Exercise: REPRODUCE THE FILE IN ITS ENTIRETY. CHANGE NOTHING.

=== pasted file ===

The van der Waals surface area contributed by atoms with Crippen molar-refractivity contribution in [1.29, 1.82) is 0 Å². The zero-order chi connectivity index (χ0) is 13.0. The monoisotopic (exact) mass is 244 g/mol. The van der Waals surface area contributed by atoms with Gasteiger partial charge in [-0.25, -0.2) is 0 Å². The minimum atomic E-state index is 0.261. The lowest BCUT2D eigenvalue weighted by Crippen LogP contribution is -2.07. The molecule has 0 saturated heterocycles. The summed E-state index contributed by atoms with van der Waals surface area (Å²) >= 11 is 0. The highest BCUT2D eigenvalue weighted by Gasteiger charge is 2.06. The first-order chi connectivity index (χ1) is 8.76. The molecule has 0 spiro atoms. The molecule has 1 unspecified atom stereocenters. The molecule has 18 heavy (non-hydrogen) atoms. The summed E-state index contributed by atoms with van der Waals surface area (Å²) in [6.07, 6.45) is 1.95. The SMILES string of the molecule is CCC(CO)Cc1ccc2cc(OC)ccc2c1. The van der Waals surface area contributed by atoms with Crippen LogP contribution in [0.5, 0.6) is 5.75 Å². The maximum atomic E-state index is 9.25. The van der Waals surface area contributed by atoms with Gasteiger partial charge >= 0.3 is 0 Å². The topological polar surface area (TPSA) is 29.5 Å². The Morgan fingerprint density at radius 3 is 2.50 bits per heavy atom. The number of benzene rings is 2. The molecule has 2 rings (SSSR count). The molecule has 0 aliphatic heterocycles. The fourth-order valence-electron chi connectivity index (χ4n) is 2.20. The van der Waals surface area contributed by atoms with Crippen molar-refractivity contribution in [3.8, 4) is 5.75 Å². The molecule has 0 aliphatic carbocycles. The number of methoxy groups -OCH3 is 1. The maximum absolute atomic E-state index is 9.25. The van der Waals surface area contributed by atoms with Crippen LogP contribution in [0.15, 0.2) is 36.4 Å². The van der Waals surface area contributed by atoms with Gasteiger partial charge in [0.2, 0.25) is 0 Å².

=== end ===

The van der Waals surface area contributed by atoms with Crippen molar-refractivity contribution in [1.29, 1.82) is 0 Å². The zero-order chi connectivity index (χ0) is 13.0. The monoisotopic (exact) mass is 244 g/mol. The van der Waals surface area contributed by atoms with Gasteiger partial charge in [-0.25, -0.2) is 0 Å². The minimum atomic E-state index is 0.261. The lowest BCUT2D eigenvalue weighted by Crippen LogP contribution is -2.07. The molecule has 0 saturated heterocycles. The summed E-state index contributed by atoms with van der Waals surface area (Å²) >= 11 is 0. The highest BCUT2D eigenvalue weighted by Gasteiger charge is 2.06. The first-order chi connectivity index (χ1) is 8.76. The molecule has 0 spiro atoms. The molecule has 1 unspecified atom stereocenters. The molecule has 18 heavy (non-hydrogen) atoms. The summed E-state index contributed by atoms with van der Waals surface area (Å²) in [6.07, 6.45) is 1.95. The SMILES string of the molecule is CCC(CO)Cc1ccc2cc(OC)ccc2c1. The van der Waals surface area contributed by atoms with Crippen LogP contribution in [0.5, 0.6) is 5.75 Å². The maximum atomic E-state index is 9.25. The van der Waals surface area contributed by atoms with Gasteiger partial charge >= 0.3 is 0 Å². The topological polar surface area (TPSA) is 29.5 Å². The Morgan fingerprint density at radius 3 is 2.50 bits per heavy atom. The number of benzene rings is 2. The molecule has 2 rings (SSSR count). The molecule has 0 aliphatic heterocycles. The fourth-order valence-electron chi connectivity index (χ4n) is 2.20. The van der Waals surface area contributed by atoms with Crippen molar-refractivity contribution in [3.8, 4) is 5.75 Å². The molecule has 0 aliphatic carbocycles. The number of methoxy groups -OCH3 is 1. The maximum absolute atomic E-state index is 9.25. The van der Waals surface area contributed by atoms with Crippen LogP contribution in [0.15, 0.2) is 36.4 Å². The van der Waals surface area contributed by atoms with Gasteiger partial charge in [0.2, 0.25) is 0 Å².